I love everything about lists - to-do lists, bucket lists, inventory pick lists - they're all fantastic. For years, I started every year, week, and day with a list of intentions. Lists served as a clear declaration of what I set out to do, like a love letter from my past self telling me things that will make life better - read x number of books, meet someone new, go to a concert of a band you don’t know.
But I'm experiencing this sudden desire to deviate from all my lists. Something has changed, and it’s probably me. The advice that my past self lovingly wrote down doesn’t seem as valuable as the decisions I can make in the moment. Instead, I’ve been asking the question “What’s grabbing your attention right now?”, and chasing that. I still value the care and intention that goes into making lists, but I’m learning that my current self may just know more. In the past, I would have kept working through lists despite the shifts I was experiencing. Now, I'm letting my lists evolve over time - keeping some of the old parts, mixing in new parts, and ending up with something that is improved with age.
This newsletter, in some ways, is a list of items that captures the writer. When I look at my previous issues, it’s almost like reading something that someone else wrote. It makes me realize that they’re a list of things that were fascinating and fully consuming me – but only in the moment. And it’s kind of special to think of each issue as a moment in someone’s life. It’s even more special, to share this moment in my life, with you.
The most clicked link from last week's issue (~9% of opens) was a post about being glue in a technical organization, and taking on the less glamorous (and less promotable) work that sticks a team together. At The Prepared, we help our Members stick together. Two things that they can look forward to this week:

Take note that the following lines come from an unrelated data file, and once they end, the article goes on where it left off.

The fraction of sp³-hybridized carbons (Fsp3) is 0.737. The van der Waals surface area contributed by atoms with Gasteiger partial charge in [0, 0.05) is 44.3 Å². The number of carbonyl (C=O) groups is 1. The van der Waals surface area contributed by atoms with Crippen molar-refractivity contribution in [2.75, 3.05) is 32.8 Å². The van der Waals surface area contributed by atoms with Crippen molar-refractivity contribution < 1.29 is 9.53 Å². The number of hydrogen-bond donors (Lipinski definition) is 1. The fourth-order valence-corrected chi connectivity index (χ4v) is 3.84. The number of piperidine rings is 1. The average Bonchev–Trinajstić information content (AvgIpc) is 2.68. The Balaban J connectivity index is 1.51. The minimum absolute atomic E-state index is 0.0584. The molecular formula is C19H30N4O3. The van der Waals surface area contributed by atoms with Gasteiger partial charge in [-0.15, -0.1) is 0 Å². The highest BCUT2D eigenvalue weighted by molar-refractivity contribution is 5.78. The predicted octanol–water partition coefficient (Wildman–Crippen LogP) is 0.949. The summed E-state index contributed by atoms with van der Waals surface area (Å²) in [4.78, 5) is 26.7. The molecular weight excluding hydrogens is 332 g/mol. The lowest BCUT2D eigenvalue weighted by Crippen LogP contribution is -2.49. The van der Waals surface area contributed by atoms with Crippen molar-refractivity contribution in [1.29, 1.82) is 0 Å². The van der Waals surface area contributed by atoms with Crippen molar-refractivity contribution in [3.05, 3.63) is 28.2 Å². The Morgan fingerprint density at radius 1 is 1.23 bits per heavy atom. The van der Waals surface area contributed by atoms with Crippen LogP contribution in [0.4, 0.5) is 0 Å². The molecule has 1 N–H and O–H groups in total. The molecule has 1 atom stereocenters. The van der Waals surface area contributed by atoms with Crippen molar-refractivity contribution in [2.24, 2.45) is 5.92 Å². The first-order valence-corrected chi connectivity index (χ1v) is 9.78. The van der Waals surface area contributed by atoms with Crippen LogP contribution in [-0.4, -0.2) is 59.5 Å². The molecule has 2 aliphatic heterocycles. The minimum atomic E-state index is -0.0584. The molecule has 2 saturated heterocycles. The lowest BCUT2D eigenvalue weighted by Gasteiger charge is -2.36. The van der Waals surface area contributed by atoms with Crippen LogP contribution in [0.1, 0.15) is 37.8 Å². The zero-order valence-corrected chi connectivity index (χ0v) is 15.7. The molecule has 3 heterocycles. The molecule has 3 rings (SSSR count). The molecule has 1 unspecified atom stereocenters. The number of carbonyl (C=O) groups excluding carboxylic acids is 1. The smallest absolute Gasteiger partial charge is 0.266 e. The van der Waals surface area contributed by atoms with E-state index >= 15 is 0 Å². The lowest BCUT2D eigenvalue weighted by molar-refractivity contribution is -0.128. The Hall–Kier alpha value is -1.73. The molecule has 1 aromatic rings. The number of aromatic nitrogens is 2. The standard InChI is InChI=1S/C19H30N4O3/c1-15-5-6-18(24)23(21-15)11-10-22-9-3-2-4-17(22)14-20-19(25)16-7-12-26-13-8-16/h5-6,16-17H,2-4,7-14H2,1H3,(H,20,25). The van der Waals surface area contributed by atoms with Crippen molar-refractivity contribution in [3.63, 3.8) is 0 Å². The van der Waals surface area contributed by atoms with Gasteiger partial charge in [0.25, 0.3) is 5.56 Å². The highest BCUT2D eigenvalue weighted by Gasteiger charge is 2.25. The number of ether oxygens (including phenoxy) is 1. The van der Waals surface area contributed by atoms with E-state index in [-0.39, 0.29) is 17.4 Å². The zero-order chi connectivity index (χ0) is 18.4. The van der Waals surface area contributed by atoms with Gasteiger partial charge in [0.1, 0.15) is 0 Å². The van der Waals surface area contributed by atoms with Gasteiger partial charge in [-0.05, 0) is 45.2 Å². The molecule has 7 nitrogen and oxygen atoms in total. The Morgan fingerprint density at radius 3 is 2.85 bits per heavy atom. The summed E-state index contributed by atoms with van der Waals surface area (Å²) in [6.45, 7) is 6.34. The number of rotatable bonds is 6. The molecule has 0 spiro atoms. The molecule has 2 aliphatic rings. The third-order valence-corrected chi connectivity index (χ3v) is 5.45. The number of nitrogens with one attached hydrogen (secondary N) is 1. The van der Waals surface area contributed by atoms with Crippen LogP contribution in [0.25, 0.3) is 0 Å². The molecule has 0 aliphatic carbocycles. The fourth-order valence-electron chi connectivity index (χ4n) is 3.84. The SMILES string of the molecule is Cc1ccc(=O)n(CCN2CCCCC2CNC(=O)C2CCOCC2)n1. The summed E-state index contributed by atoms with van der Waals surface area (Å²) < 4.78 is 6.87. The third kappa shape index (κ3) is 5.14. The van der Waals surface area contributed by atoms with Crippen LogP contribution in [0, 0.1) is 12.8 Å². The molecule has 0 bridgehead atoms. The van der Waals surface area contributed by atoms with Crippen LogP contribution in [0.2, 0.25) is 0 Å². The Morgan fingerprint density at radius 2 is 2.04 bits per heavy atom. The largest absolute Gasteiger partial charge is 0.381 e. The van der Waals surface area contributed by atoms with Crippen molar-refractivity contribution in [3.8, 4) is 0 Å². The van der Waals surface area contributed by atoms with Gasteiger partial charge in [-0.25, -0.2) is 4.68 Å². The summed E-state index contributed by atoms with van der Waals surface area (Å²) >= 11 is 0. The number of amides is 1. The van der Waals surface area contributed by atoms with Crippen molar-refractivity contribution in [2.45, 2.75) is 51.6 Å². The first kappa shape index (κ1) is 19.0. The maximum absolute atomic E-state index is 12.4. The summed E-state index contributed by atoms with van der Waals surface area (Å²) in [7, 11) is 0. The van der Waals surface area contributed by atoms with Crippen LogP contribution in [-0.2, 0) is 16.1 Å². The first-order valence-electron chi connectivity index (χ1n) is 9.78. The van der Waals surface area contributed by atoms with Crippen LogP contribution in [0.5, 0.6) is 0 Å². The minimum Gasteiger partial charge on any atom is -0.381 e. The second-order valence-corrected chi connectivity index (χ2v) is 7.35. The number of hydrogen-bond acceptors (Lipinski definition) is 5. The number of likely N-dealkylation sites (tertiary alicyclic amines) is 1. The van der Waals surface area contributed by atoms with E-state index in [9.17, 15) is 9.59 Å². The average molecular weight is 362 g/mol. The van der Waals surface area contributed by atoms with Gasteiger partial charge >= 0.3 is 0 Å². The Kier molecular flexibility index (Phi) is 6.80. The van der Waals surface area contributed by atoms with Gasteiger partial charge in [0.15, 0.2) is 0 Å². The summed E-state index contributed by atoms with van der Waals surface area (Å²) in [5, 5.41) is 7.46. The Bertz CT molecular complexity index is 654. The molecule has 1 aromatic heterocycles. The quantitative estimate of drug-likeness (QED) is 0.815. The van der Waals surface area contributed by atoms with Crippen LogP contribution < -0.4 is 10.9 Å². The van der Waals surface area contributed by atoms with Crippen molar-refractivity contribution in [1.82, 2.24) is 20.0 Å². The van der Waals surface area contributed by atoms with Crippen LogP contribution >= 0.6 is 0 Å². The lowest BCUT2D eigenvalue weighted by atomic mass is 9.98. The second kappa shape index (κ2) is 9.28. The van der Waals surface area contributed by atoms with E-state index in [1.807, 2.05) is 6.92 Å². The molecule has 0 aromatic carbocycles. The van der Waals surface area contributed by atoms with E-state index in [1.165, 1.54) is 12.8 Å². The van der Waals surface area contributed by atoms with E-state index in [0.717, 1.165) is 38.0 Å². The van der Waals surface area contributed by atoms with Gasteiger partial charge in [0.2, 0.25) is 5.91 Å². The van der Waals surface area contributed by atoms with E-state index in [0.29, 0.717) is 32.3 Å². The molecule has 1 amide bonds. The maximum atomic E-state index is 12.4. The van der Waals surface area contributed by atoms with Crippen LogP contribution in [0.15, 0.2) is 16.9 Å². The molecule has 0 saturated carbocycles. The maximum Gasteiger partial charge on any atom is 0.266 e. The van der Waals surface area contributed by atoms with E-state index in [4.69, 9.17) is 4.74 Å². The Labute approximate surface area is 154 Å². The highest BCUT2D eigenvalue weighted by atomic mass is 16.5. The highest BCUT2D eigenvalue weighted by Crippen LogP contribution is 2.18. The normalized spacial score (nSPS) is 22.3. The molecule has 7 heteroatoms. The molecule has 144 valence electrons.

- In the Reading Group, we're starting Virginia Postrel's The Fabric of Civilization: How Textiles Made the World. Tune in asynchronously in the #reading-groups channel on Slack (and on Fridays on Zoom) to discuss the history of perhaps the most human technology (clothes) and how innovations in textile manufacturing have repeatedly shaped and upended society.
- In the #tools channel on Slack, folks ask for advice and post little love letters to things they're working with, from drill augers to analytical precision weights to electronics prototyping connector systems. Today we're also giving away an open source e-paper there; join us there by 17:00 ET and put your hat in the ring!
Planning & Strategy.
- I appreciated the depth of history in Flying Blind: The 737 MAX Tragedy and the Fall of Boeing by Peter Robinson. I worked at Boeing when the MAX was grounded, and appreciated the layers of nuance and complexity in the book compared to other media coverage. Robinson covers 100 years of history, including every Boeing commercial airplane program from 707 to the 737 MAX and a ton of context to the McDonnell Douglas merger. He also provides fun aviation trivia, like how 23,000 Boeing SPEEA union members held the largest white-collar strike in US history, which featured the greatest slogan: “No nerds, No birds.”
- Wet-bulb temperatures are incredibly important in the context of climate change, as they define the points at which sweat can no longer evaporate from the human body. When wet-bulb temperatures exceed 35°C, the body is no longer able to use sweat to regulate its temperature, resulting in overheating and, over time, death. There have been at least ten events that have exceeded a wet-bulb temperature of 35°C, and as the earth warms, they’re expected to occur more and more frequently. In a recent study on human health in 35°C environments, participants had to “swallow a tiny radio telemetry device encased in a capsule that measured their core temperature while performing tasks mimicking basic activities of daily life, until they could no longer maintain their core temperature without overheating.”
- A holacracy is a decentralized, self-organized team.
Making & Manufacturing.